Magnetic resonance imaging (MRI) is a scan used for a medical imaging procedure. An MRI uses a magnetic field and radio waves to take pictures of the body’s interior. An MRI is used to investigate or diagnose conditions such as tumours, joint or spinal injuries or diseases, soft tissue injuries or diseases of internal organs such as the brain or heart.
Magnetic resonance imaging (MRI) is a scan used for a medical imaging procedure. It uses a magnetic field and radio waves to take pictures inside the body. It is especially helpful to collect pictures of soft tissue such as organs and muscles that don’t show up on x-ray examinations.
One way to think of an MRI scan is a water ‘x-ray’ (although no actual x-rays are involved). Normal x-rays image calcium, so they are good to see bones. MRI scans image water, which makes them very useful because all tissues of the body contain various amounts of water. This allows high-resolution pictures of many organs and tissues to be taken that are invisible to standard x-rays.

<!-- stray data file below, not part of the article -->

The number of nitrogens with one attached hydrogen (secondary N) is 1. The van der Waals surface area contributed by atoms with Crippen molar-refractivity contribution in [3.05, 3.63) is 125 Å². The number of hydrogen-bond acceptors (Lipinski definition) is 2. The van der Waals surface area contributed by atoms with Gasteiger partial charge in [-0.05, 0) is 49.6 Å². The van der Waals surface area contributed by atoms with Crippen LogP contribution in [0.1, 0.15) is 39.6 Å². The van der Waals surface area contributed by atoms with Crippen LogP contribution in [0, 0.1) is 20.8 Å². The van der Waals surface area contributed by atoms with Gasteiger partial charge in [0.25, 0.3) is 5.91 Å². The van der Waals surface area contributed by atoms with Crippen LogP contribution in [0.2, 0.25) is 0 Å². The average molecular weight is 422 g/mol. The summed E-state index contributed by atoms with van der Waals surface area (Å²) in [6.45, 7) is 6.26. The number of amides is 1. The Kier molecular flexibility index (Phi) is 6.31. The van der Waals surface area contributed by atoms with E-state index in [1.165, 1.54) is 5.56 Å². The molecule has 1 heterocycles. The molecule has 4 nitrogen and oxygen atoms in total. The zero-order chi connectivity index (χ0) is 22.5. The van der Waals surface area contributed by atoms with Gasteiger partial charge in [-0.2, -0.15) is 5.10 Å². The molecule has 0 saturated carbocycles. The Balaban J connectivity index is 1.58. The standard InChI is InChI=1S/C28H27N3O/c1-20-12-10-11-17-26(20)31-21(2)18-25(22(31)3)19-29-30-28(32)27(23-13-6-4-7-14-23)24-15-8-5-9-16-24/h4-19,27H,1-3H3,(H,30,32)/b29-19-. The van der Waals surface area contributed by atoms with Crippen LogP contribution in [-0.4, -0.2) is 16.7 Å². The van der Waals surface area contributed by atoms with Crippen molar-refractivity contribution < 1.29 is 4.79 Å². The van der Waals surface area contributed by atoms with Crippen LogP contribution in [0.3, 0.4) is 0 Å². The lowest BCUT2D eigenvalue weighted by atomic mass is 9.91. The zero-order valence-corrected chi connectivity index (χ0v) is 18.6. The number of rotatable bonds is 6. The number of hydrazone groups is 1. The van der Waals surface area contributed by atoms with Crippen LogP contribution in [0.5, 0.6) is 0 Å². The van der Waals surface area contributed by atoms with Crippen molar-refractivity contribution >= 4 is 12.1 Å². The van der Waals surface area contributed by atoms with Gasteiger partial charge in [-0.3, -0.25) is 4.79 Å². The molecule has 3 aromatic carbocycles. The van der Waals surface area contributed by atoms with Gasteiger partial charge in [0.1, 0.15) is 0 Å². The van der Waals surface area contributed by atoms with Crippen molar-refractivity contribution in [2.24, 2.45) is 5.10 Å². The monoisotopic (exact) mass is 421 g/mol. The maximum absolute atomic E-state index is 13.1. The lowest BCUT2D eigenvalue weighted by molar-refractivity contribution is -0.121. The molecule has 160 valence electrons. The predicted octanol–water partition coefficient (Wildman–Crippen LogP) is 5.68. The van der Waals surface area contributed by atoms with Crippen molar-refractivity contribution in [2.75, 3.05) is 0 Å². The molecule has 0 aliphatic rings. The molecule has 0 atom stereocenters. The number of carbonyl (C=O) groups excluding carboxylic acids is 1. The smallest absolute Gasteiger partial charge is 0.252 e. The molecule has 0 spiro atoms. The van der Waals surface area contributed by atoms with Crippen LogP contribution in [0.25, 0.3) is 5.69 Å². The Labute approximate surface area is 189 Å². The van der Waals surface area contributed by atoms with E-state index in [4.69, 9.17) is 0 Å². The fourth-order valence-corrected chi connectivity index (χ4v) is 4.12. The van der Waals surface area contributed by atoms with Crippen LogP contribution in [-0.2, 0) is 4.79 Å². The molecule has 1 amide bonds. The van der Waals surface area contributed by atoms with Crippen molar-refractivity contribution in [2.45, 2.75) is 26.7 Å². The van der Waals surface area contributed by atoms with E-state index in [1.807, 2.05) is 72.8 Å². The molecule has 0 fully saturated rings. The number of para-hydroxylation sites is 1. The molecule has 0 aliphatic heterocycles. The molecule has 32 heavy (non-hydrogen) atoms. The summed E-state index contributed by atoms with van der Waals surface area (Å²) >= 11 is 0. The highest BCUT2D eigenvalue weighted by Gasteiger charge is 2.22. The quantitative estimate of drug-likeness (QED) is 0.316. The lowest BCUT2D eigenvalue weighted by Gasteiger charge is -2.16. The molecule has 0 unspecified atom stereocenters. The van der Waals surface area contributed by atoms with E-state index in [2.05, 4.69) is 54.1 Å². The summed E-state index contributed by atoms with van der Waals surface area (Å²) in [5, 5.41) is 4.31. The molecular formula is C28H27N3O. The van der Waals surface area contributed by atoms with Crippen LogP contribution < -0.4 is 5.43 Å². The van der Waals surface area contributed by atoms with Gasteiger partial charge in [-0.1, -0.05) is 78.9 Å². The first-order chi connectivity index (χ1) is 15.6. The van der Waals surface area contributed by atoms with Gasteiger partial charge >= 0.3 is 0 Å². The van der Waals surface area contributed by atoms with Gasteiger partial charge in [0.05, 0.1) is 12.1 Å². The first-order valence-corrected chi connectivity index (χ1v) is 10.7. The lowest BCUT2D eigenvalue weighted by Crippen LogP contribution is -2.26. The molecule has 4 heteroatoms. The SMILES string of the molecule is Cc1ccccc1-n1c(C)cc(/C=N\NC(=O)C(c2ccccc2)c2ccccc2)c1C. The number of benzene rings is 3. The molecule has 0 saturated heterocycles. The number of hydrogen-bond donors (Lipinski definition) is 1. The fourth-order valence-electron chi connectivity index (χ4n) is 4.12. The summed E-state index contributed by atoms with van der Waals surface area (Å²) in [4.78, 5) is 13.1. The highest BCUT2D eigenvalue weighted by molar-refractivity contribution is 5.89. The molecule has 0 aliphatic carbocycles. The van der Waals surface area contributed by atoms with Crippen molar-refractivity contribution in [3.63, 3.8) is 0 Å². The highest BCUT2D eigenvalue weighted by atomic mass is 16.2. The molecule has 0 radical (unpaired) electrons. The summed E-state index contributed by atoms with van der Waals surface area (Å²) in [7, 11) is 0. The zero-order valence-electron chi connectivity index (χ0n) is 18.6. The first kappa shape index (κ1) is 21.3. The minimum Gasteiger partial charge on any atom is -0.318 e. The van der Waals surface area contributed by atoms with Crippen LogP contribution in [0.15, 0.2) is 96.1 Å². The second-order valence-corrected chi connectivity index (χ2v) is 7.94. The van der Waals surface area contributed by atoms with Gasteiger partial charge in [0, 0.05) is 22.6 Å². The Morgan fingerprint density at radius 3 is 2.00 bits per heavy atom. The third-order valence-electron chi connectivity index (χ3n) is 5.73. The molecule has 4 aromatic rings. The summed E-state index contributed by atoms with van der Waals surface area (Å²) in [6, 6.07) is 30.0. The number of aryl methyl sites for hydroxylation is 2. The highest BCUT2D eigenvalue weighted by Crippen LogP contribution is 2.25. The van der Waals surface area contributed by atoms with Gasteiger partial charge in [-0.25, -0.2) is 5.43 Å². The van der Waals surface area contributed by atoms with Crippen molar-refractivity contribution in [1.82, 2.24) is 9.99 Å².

The MRI scan consists of a table that slides into a large cylinder. Inside the cylinder is a magnet that, when operated, creates a powerful magnetic field.
Soft tissue contains water molecules and the magnetic field acts upon microscopic substances (called protons) found in water. The magnetised protons in the soft tissue send out an echo in response to the MRI scan’s radio waves. A computer then organises these echoes into images.
The MRI scan operator (radiographer) can take cross-sectional images of the patient’s body from almost any angle.